The Sinn Fein chief negotiator Martin McGuinness, has said if the DUP's Devolution Now document is a negotiating rather than a ``bottom line'' position, then it is possible that devolution can be restored.
The document was presented to the parties involved in the ongoing review of the 1998 Good Friday Agreement. The review, which only met three times, is now on a two-week break.
Mr McGuinness, however, said that he suspected the DUP's proposals contained a concealed mechanism to restore majority unionist rule, and that he did not accept that the party had signed up to proper power-sharing with nationalists and republicans.
He focused on one of the DUP's three models for devolution - the mandatory coalition model - which would come into effect if the IRA gave up its arms and ended activity.
Mr McGuinness said he saw a potential booby-trap in mandatory coalition as the DUP's paper states that this model ensures that ``ultimate power would rest with the Executive as opposed to the individual departments''.
Previously, individual ministers in the last executive had some autonomy that allowed them make decisions for their respective departments free of normal collective cabinet control.
Mr McGuinness feared this was a ruse whereby unionist ministers, by having a majority of six against four in the cabinet, effectively could exercise unionist control.
He said Sinn Fein also opposed the DUP proposal where, failing a majority of nationalist and unionist politicians adopting particular key motions, 70 per cent of the assembly could pass such motions. This effectively could exclude Sinn Fein.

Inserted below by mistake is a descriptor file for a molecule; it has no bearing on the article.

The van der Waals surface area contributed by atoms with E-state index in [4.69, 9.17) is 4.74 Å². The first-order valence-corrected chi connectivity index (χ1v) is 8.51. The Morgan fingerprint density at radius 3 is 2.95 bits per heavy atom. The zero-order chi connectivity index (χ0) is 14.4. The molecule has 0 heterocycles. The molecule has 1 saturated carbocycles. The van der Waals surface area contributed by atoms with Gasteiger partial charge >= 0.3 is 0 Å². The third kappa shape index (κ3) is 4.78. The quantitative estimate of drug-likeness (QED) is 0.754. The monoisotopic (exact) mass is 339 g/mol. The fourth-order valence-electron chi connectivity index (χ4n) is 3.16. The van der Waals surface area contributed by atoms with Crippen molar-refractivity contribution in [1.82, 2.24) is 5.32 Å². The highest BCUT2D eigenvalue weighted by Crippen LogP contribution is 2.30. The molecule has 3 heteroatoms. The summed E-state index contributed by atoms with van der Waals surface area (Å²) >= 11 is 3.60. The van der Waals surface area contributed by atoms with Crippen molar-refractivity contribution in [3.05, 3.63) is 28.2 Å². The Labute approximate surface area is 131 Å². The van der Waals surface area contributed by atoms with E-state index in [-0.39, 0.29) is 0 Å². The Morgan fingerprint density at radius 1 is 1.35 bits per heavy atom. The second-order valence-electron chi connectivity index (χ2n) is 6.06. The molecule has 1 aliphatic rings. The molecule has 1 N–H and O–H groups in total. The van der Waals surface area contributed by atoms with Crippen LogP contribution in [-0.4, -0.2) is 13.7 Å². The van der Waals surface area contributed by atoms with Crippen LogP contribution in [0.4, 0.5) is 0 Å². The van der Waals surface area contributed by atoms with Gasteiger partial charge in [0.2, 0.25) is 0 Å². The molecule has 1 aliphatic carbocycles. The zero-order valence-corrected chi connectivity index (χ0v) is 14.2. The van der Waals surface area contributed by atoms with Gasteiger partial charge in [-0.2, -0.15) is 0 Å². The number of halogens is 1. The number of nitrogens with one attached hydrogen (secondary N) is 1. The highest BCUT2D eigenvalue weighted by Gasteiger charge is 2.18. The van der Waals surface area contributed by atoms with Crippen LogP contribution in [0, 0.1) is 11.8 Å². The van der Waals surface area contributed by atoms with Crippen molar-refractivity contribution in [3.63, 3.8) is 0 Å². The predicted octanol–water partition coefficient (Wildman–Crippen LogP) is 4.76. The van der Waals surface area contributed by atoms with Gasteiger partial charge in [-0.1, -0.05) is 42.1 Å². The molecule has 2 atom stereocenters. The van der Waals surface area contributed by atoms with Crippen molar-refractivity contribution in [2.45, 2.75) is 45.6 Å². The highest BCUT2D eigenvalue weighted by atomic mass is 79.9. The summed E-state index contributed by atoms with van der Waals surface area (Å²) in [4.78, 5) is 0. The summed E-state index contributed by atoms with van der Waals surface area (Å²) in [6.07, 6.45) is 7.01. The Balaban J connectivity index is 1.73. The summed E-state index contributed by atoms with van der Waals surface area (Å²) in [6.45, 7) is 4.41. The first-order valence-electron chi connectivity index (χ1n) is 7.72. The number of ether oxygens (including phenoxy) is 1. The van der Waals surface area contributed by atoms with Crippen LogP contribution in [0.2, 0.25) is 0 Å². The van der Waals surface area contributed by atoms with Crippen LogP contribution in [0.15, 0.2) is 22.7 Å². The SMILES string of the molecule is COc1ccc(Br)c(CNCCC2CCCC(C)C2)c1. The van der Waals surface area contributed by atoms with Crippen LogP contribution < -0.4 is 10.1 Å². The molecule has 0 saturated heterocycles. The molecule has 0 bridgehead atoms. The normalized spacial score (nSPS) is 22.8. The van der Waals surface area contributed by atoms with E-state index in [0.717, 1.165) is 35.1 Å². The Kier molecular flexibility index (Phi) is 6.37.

Both these proposals were unacceptable to Sinn Fein. ``But if these are negotiating rather than bottom-line positions, then perhaps business can be done,'' said Mr McGuinness.
``These are matters that have to be explored in the review,'' he said, insisting that the essence of the Good Friday Agreement must not be undermined.
Mr McGuinness said it was also a key issue for Sinn Fein that the DUP should deal with Sinn Fein in face-to-face talks, rather than through the British and Irish governments.
``Unionism cannot be allowed to paralyse the peace process and the implementation of the Good Friday agreement. If the DUP are serious about reaching accommodation with nationalists, they must recognise that this can only be done by speaking to Sinn Fein, who represent the majority of nationalists.''
Meanwhile, the Ulster Unionist Party has criticised the DUP's devolution blueprint and said Sinn Fein would be ``foolish'' to reject it.
Senior UUP negotiator Sir Reg Empey said some of the DUP's proposals for a new Assembly would let republicans off the decommissioning hook by allowing a form of devolved government to continue at Stormont.